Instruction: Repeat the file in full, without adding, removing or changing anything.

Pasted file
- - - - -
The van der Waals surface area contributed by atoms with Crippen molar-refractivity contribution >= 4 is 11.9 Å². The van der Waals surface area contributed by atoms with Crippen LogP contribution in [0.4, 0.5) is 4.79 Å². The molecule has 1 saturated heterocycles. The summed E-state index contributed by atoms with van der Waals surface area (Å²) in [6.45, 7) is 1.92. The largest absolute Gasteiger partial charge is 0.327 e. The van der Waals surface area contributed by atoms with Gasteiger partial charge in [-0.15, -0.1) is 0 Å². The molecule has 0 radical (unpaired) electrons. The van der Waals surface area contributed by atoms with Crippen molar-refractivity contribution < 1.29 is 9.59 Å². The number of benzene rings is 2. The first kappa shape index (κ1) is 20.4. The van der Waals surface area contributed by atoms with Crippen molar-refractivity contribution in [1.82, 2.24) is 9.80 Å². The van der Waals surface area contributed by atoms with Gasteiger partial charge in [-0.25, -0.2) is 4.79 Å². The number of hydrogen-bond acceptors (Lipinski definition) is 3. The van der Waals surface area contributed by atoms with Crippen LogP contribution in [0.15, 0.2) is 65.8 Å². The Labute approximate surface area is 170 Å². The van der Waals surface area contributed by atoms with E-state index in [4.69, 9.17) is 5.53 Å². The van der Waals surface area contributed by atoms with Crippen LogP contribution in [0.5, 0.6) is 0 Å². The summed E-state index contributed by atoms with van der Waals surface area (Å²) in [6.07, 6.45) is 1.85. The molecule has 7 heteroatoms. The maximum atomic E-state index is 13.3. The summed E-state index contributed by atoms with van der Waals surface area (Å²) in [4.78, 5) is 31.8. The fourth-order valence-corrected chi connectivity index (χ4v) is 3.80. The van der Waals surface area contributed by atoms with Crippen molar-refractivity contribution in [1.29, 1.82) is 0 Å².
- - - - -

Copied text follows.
The van der Waals surface area contributed by atoms with Crippen molar-refractivity contribution >= 4 is 11.9 Å². The van der Waals surface area contributed by atoms with Crippen LogP contribution in [0.4, 0.5) is 4.79 Å². The molecule has 1 saturated heterocycles. The summed E-state index contributed by atoms with van der Waals surface area (Å²) in [6.45, 7) is 1.92. The largest absolute Gasteiger partial charge is 0.327 e. The van der Waals surface area contributed by atoms with Gasteiger partial charge in [-0.15, -0.1) is 0 Å². The molecule has 0 radical (unpaired) electrons. The van der Waals surface area contributed by atoms with Crippen molar-refractivity contribution < 1.29 is 9.59 Å². The number of benzene rings is 2. The first kappa shape index (κ1) is 20.4. The van der Waals surface area contributed by atoms with Crippen molar-refractivity contribution in [1.82, 2.24) is 9.80 Å². The van der Waals surface area contributed by atoms with Gasteiger partial charge in [-0.25, -0.2) is 4.79 Å². The number of hydrogen-bond acceptors (Lipinski definition) is 3. The van der Waals surface area contributed by atoms with Crippen LogP contribution in [0.15, 0.2) is 65.8 Å². The Labute approximate surface area is 170 Å². The van der Waals surface area contributed by atoms with E-state index in [4.69, 9.17) is 5.53 Å². The van der Waals surface area contributed by atoms with Crippen LogP contribution in [0.5, 0.6) is 0 Å². The summed E-state index contributed by atoms with van der Waals surface area (Å²) in [6.07, 6.45) is 1.85. The molecule has 7 heteroatoms. The maximum atomic E-state index is 13.3. The summed E-state index contributed by atoms with van der Waals surface area (Å²) in [4.78, 5) is 31.8. The fourth-order valence-corrected chi connectivity index (χ4v) is 3.80. The van der Waals surface area contributed by atoms with Crippen molar-refractivity contribution in [1.29, 1.82) is 0 Å².